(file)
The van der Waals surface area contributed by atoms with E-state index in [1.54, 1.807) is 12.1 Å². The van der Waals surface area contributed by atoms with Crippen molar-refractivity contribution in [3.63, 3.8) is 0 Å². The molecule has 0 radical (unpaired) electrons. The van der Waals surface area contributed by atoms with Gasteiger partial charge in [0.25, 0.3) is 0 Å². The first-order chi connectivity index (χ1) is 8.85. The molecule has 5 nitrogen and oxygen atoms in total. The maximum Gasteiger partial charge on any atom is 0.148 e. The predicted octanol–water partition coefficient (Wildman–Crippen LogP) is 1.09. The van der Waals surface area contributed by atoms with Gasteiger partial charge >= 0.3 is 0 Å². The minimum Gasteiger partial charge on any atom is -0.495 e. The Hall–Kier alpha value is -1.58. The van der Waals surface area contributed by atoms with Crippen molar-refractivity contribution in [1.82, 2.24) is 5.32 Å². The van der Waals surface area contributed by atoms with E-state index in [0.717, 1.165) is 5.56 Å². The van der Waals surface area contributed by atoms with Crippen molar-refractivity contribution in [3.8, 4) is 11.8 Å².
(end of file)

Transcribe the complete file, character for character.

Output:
The van der Waals surface area contributed by atoms with E-state index in [1.54, 1.807) is 12.1 Å². The van der Waals surface area contributed by atoms with Crippen molar-refractivity contribution in [3.63, 3.8) is 0 Å². The molecule has 0 radical (unpaired) electrons. The van der Waals surface area contributed by atoms with Gasteiger partial charge in [0.25, 0.3) is 0 Å². The first-order chi connectivity index (χ1) is 8.85. The molecule has 5 nitrogen and oxygen atoms in total. The maximum Gasteiger partial charge on any atom is 0.148 e. The predicted octanol–water partition coefficient (Wildman–Crippen LogP) is 1.09. The van der Waals surface area contributed by atoms with Gasteiger partial charge >= 0.3 is 0 Å². The minimum Gasteiger partial charge on any atom is -0.495 e. The Hall–Kier alpha value is -1.58. The van der Waals surface area contributed by atoms with Crippen molar-refractivity contribution in [1.82, 2.24) is 5.32 Å². The van der Waals surface area contributed by atoms with E-state index in [0.717, 1.165) is 5.56 Å². The van der Waals surface area contributed by atoms with Crippen molar-refractivity contribution in [3.8, 4) is 11.8 Å².